Local News

February 25, 2013

Mission of Hope both painful and rewarding


Despite the fact that the people the mission helps have so little, their faith is extraordinary, she said.

“It’s a very hopeful culture here.”


This is the second mission for Grace Leader, a 15-year-old from Gouverneur.

“I think it’s a lot better that I’m older now,” she said. “I see things in a deeper way.”

Children now learn lessons in the classrooms she painted on her last mission, she said.

She painted one of the children’s nursery rooms on Friday and helped repair holes in the walls and windows, she said.

After her first mission trip, Leader shared her experiences with her classmates, but it was difficult for them to understand, she said.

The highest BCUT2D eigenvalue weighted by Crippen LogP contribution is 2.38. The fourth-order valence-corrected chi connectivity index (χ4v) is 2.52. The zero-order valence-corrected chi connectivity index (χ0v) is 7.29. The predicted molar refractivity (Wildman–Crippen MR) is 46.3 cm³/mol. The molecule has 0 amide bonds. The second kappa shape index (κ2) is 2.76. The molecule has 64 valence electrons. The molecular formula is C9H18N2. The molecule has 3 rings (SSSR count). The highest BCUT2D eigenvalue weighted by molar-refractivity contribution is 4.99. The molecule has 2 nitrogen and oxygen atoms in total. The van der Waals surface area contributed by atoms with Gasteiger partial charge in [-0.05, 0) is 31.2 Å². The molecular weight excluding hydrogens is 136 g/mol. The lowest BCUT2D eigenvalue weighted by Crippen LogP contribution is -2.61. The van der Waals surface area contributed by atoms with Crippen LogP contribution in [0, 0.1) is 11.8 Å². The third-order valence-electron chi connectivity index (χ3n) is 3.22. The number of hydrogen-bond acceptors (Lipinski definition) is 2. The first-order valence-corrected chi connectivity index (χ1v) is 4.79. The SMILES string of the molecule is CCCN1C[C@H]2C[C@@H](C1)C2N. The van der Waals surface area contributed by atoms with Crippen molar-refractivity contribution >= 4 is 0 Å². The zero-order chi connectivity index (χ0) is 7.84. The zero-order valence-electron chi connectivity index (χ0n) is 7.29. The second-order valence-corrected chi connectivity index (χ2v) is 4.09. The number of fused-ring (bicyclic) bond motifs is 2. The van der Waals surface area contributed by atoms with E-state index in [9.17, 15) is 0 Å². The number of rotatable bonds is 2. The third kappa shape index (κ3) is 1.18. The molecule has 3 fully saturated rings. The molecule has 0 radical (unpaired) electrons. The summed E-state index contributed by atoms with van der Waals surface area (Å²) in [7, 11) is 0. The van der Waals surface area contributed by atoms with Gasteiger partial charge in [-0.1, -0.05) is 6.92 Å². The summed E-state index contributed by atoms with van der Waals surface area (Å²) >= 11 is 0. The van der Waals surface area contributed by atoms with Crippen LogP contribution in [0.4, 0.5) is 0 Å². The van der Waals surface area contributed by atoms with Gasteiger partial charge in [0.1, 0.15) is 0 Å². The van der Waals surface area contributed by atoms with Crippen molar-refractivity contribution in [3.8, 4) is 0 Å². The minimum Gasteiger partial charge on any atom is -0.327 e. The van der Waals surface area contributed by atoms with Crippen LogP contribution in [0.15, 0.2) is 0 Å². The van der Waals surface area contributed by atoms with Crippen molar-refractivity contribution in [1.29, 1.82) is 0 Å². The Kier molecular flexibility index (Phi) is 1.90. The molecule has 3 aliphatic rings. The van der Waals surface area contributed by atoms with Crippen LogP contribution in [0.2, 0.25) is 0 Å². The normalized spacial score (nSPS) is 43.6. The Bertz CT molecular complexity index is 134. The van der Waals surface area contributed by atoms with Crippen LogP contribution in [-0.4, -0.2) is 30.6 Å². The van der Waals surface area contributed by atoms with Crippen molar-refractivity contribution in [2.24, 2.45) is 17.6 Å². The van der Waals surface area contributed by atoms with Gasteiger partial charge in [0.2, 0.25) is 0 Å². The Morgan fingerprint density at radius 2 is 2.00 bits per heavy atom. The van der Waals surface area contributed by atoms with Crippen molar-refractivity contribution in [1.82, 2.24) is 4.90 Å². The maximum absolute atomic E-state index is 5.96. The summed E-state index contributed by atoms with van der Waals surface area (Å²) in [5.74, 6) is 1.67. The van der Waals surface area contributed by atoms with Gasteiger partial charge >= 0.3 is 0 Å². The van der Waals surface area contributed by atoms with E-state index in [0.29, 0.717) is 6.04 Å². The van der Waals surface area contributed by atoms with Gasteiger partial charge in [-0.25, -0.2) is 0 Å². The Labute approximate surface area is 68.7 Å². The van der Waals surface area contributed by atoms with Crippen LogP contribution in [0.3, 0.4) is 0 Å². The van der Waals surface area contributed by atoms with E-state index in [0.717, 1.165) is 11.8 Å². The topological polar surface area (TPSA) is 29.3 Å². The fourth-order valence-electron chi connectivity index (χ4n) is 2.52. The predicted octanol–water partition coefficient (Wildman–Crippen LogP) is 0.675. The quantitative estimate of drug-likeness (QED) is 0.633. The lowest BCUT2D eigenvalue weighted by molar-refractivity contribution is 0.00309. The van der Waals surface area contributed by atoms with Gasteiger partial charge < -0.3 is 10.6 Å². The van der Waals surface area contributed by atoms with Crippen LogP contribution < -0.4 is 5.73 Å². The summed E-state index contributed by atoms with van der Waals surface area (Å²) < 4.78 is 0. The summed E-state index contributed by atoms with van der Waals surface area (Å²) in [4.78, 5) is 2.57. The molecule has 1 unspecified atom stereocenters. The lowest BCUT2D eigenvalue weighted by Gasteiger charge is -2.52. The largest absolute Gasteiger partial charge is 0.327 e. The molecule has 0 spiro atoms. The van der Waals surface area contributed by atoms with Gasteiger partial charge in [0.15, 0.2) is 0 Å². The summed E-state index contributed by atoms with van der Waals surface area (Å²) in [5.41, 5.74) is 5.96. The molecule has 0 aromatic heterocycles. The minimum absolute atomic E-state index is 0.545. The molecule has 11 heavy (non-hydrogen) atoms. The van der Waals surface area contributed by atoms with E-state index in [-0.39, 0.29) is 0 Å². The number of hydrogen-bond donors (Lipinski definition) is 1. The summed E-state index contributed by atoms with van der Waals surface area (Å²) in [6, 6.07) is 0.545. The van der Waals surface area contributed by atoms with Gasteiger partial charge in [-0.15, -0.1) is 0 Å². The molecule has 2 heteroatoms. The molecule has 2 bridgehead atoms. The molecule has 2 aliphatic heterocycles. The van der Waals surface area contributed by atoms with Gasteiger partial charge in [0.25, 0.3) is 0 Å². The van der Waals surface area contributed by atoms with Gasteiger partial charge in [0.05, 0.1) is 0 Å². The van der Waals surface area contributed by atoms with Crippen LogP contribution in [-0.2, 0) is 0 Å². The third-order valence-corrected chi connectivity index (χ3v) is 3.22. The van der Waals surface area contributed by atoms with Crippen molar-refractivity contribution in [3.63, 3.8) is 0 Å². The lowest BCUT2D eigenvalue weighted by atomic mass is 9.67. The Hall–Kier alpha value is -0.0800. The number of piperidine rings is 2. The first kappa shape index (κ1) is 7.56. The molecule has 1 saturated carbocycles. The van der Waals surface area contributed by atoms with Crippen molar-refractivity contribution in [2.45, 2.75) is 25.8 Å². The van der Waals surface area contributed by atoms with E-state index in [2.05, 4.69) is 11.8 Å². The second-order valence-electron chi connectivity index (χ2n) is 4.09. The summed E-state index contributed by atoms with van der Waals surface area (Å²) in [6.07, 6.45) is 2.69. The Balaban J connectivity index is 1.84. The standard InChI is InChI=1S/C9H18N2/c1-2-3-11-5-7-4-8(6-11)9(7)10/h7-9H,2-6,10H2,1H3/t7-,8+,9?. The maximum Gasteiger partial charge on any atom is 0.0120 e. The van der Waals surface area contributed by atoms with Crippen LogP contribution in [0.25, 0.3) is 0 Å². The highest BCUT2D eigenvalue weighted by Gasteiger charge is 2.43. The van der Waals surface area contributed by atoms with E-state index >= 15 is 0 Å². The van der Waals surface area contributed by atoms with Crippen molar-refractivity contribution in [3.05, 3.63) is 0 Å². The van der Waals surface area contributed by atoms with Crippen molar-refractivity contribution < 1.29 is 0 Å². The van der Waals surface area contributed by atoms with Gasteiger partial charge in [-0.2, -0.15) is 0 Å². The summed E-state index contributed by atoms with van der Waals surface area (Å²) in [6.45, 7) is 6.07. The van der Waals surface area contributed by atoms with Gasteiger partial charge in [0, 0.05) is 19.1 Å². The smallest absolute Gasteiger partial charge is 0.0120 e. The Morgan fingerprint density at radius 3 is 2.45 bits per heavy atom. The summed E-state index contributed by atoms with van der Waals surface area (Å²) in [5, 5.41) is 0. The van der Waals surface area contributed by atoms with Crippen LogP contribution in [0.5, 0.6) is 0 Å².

The last time she was in Nicaragua, she made friends with a Nicaraguan boy named Freddie.

“All week, I had been looking for him, and I hadn’t seen him at all.”

Then, when she was sitting in the yard of Mission of Hope’s Ni-Casa compound, someone came up behind her and put his hands over her eyes.

“It was that same little boy, and he was so happy to see me and held my hand the whole day.”

Meaningful relationships are formed on both ends, Leader said.

“It’s so great that they remember you, too.”

To learn more or to make a donation to North Country Mission of Hope, go to

Email Felicia Krieg:



  • Watch the Press-Republican for more reports on North Country Mission of Hope's work in Nicaragua this trip.

  • Follow it, also, and learn how to support the humanitarian-aid group at

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